by Emily Zemler on February 01, 2017
They say if it's not broke, then don’t fix it. But that sort of wisdom is too conventional for Japandroids. The Vancouver duo, comprised of singer/guitarist Brian King and singer/drummer David Prowse, came out of their last album with the need to shake things up, even though nothing was really amiss. After touring on 2012’s highly acclaimed Celebration Rock, the pair started writing new music but, this time, it was different. King had moved to Toronto while Prowse stayed in Vancouver, so they had to pen ideas separately before meeting up for several weeks at a time to go through the possible songs.
“It totally changed it,” King says, calling from Mexico City, where he spends part of his time. “There was no way we were going to be able to work in the way that we used to. But, at the same time, while there was a little bit of uncertainty about how this would work in the beginning, it actually turned out to be a really positive thing for both of us. It totally rejuvenated the band in a way that you wouldn’t think would be possible 10 years later.”
The duo was still trying to plan for their third album, Near to the Wild Heart of Life, but they did know what they didn’t want to do again this time around. “All of our early EPs and records were made in the same formula,” King admits. “We knew specifically that e weren’t going to do that. On our last record, we’d nailed it in terms of our original vision when we started the band and we decided, this time, we’re going to throw caution to the wind and attempt to make a real studio record.”
“We wanted the new record to take people on a bit more of a journey,” Prowse adds. “We were both interested in having a wider range of sonic environments—bigger dynamic changes, a wider variation of rhythms and tempos, a wider range of instrumentation, etc. We definitely anted to open some doors that had been somewhat closed before.”
The idea was to remove all the limitations and rules that had been in place on their prior albums while in the studio. The musicians used instruments other than their usual drums and guitar, and they didn’t want to only record live takes of the music. If it sounded cool and they both liked it, then it could be a Japandroids song. “It forced us to broaden our ideas of what a Japandroids song even is,” King says. “It makes us feel like maybe we’re more than this one specific thing that we’ve figured out how to do really well. In some ways, it almost feels like starting a new band and doing your first record.”
Of course, one of the most iconic things about Japandroids, who are now entering their tenth year as a band, is their massively impassioned live show. Onstage, the group offers a singular experience, pouring the energy of a five-piece into the room with just the two of them. So what happens when the band doesn’t make a live album and doesn’t necessarily plan for the live performances in the studio?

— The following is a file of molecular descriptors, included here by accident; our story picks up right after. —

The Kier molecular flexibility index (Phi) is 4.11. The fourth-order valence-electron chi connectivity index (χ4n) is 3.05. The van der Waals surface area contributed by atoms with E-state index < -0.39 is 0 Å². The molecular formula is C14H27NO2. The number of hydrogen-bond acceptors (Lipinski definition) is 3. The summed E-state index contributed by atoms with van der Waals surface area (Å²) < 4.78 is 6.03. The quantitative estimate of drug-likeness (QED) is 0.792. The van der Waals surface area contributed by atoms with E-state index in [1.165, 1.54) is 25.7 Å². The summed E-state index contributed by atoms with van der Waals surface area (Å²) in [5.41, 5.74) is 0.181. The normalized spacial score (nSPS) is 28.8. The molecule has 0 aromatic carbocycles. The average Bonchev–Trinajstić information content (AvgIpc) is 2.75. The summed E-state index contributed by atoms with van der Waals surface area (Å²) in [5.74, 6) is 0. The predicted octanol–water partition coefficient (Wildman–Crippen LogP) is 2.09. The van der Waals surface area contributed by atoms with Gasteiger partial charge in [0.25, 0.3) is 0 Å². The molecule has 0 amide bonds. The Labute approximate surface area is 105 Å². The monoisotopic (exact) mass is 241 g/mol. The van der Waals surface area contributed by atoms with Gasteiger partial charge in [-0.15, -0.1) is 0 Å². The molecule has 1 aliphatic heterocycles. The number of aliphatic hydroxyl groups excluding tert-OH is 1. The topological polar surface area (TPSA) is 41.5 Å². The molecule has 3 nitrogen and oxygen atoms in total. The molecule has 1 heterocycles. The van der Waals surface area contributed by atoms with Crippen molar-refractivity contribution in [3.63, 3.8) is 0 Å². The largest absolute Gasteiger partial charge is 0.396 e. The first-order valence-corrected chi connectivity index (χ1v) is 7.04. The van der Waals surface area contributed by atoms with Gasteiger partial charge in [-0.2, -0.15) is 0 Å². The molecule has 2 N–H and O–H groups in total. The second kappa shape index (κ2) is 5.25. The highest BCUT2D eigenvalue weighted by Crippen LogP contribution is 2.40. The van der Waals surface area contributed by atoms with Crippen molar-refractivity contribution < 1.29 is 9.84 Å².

“There’s definitely been a lot of trial and error, and the trial and error will continue,” King says. “It reminds me of some of our first shows, getting up in front of people and not really being sure if it’s going to work or not, and going for it and seeing what happens. That’s introduced an element of chaos and uncertainty into the shows that maybe, by the end of touring on our last record, wasn’t really there anymore. We knew what we were doing and we did it every night.”
Now, they can bring something unique to the stage each night, changing the dynamic with every show. There’s no one way the songs on Near to the Wild Heart of Life should be played, which means that each date of the band’s extensive tour this year will be an individual occurrence. “If we spent a lot of time thinking about the live show, this record would have ended up being louder, faster and sounding much more similar to Celebration Rock,” Prowse notes. “And while we are both very proud of that album, we weren’t interested in repeating ourselves.”
“There’s a shift in our songwriting,” King adds. “If you listen to our three albums in order, the second one has twice as many lyrics as the first one, and this one has twice as many lyrics as the second one.” That kind of ongoing metamorphosis seems important a decade down the road. Japandroids’ first EP, All Lies, dropped in 2007, and their first album, Post-Nothing, came out in 2009. The duo credit their longevity to their chemistry, which King promises isn’t perfect. It is, however, more than enough to keep the music flowing.
“We’re in a good place personally and professionally but, in 10 years, there’s been a lot of ups and downs and rocky times,” he says. “There’s by no means a secret to keeping it together and making it a success. There’s been times where it’s felt like it was dangling by a fucking thread, I’ll tell you that. But it’s not like we’re two guys who met on Craigslist. Our friendship goes back almost 20 years. There’s a bond there that’s bigger than the band.”
“The biggest reason why Japandroids is still trucking along is that there is something Brian and I get from playing in this band that we can’t get elsewhere,” Prowse adds. “We both really enjoy playing the music we make and are still inspired by what we’re doing with this band. So as long as we’re still excited about what we’re doing and where we can go from here, I don’t see any reason to stop.”